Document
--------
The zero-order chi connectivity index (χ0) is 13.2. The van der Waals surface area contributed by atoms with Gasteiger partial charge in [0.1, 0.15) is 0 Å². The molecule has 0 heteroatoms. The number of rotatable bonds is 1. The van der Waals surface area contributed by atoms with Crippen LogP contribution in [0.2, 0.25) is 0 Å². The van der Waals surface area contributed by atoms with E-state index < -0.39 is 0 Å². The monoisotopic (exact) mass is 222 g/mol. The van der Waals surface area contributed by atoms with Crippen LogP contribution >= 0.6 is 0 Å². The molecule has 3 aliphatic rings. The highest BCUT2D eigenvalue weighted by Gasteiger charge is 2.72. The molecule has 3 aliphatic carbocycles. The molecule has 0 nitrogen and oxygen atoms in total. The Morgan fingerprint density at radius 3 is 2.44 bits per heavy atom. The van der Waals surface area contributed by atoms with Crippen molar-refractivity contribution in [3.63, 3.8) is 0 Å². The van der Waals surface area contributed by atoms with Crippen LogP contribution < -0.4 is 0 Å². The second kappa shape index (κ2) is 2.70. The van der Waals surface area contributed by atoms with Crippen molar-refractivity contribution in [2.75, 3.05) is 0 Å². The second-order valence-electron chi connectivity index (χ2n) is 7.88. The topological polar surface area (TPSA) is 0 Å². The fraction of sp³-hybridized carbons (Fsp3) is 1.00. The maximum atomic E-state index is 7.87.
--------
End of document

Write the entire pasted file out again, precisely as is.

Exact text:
The zero-order chi connectivity index (χ0) is 13.2. The van der Waals surface area contributed by atoms with Gasteiger partial charge in [0.1, 0.15) is 0 Å². The molecule has 0 heteroatoms. The number of rotatable bonds is 1. The van der Waals surface area contributed by atoms with Crippen LogP contribution in [0.2, 0.25) is 0 Å². The van der Waals surface area contributed by atoms with E-state index < -0.39 is 0 Å². The monoisotopic (exact) mass is 222 g/mol. The van der Waals surface area contributed by atoms with Crippen LogP contribution >= 0.6 is 0 Å². The molecule has 3 aliphatic rings. The highest BCUT2D eigenvalue weighted by Gasteiger charge is 2.72. The molecule has 3 aliphatic carbocycles. The molecule has 0 nitrogen and oxygen atoms in total. The Morgan fingerprint density at radius 3 is 2.44 bits per heavy atom. The van der Waals surface area contributed by atoms with Crippen molar-refractivity contribution in [3.63, 3.8) is 0 Å². The van der Waals surface area contributed by atoms with Crippen LogP contribution < -0.4 is 0 Å². The second kappa shape index (κ2) is 2.70. The van der Waals surface area contributed by atoms with Crippen molar-refractivity contribution in [2.75, 3.05) is 0 Å². The second-order valence-electron chi connectivity index (χ2n) is 7.88. The topological polar surface area (TPSA) is 0 Å². The fraction of sp³-hybridized carbons (Fsp3) is 1.00. The maximum atomic E-state index is 7.87.